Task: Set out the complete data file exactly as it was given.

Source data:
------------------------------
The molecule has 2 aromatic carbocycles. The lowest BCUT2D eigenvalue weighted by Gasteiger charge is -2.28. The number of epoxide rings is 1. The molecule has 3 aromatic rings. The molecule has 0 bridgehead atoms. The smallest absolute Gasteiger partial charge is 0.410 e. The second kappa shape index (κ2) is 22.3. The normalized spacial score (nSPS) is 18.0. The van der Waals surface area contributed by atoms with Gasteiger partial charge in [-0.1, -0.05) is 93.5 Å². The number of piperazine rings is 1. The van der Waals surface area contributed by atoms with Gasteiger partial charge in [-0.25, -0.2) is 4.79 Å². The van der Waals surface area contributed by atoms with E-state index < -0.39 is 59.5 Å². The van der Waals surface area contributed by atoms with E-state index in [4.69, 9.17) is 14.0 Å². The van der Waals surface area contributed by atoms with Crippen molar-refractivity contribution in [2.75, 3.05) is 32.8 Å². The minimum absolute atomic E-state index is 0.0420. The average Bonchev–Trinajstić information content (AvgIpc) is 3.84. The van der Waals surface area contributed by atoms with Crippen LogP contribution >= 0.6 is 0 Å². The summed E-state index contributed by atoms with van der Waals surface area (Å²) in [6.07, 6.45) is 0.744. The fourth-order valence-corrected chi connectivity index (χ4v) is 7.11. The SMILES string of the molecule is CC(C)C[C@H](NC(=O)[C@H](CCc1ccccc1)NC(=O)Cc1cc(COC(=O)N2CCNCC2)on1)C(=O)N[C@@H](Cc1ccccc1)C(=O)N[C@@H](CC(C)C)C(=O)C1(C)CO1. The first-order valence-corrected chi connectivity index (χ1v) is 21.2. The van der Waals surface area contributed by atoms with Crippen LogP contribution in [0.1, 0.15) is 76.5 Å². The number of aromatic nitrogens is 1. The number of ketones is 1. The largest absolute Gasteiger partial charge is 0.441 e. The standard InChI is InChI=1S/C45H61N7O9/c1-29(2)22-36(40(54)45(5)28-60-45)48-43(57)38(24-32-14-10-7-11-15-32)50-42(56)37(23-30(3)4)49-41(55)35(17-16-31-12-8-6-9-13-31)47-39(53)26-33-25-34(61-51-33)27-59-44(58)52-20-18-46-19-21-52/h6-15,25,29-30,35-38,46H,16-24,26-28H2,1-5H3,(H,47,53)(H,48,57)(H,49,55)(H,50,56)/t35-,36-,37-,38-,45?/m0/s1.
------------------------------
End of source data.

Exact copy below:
The molecule has 2 aromatic carbocycles. The lowest BCUT2D eigenvalue weighted by Gasteiger charge is -2.28. The number of epoxide rings is 1. The molecule has 3 aromatic rings. The molecule has 0 bridgehead atoms. The smallest absolute Gasteiger partial charge is 0.410 e. The second kappa shape index (κ2) is 22.3. The normalized spacial score (nSPS) is 18.0. The van der Waals surface area contributed by atoms with Gasteiger partial charge in [-0.1, -0.05) is 93.5 Å². The number of piperazine rings is 1. The van der Waals surface area contributed by atoms with Gasteiger partial charge in [-0.25, -0.2) is 4.79 Å². The van der Waals surface area contributed by atoms with E-state index < -0.39 is 59.5 Å². The van der Waals surface area contributed by atoms with E-state index in [4.69, 9.17) is 14.0 Å². The van der Waals surface area contributed by atoms with Crippen molar-refractivity contribution in [2.75, 3.05) is 32.8 Å². The minimum absolute atomic E-state index is 0.0420. The average Bonchev–Trinajstić information content (AvgIpc) is 3.84. The van der Waals surface area contributed by atoms with Crippen LogP contribution >= 0.6 is 0 Å². The summed E-state index contributed by atoms with van der Waals surface area (Å²) in [6.07, 6.45) is 0.744. The fourth-order valence-corrected chi connectivity index (χ4v) is 7.11. The SMILES string of the molecule is CC(C)C[C@H](NC(=O)[C@H](CCc1ccccc1)NC(=O)Cc1cc(COC(=O)N2CCNCC2)on1)C(=O)N[C@@H](Cc1ccccc1)C(=O)N[C@@H](CC(C)C)C(=O)C1(C)CO1. The first-order valence-corrected chi connectivity index (χ1v) is 21.2. The van der Waals surface area contributed by atoms with Crippen LogP contribution in [0.1, 0.15) is 76.5 Å². The number of aromatic nitrogens is 1. The number of ketones is 1. The largest absolute Gasteiger partial charge is 0.441 e. The standard InChI is InChI=1S/C45H61N7O9/c1-29(2)22-36(40(54)45(5)28-60-45)48-43(57)38(24-32-14-10-7-11-15-32)50-42(56)37(23-30(3)4)49-41(55)35(17-16-31-12-8-6-9-13-31)47-39(53)26-33-25-34(61-51-33)27-59-44(58)52-20-18-46-19-21-52/h6-15,25,29-30,35-38,46H,16-24,26-28H2,1-5H3,(H,47,53)(H,48,57)(H,49,55)(H,50,56)/t35-,36-,37-,38-,45?/m0/s1.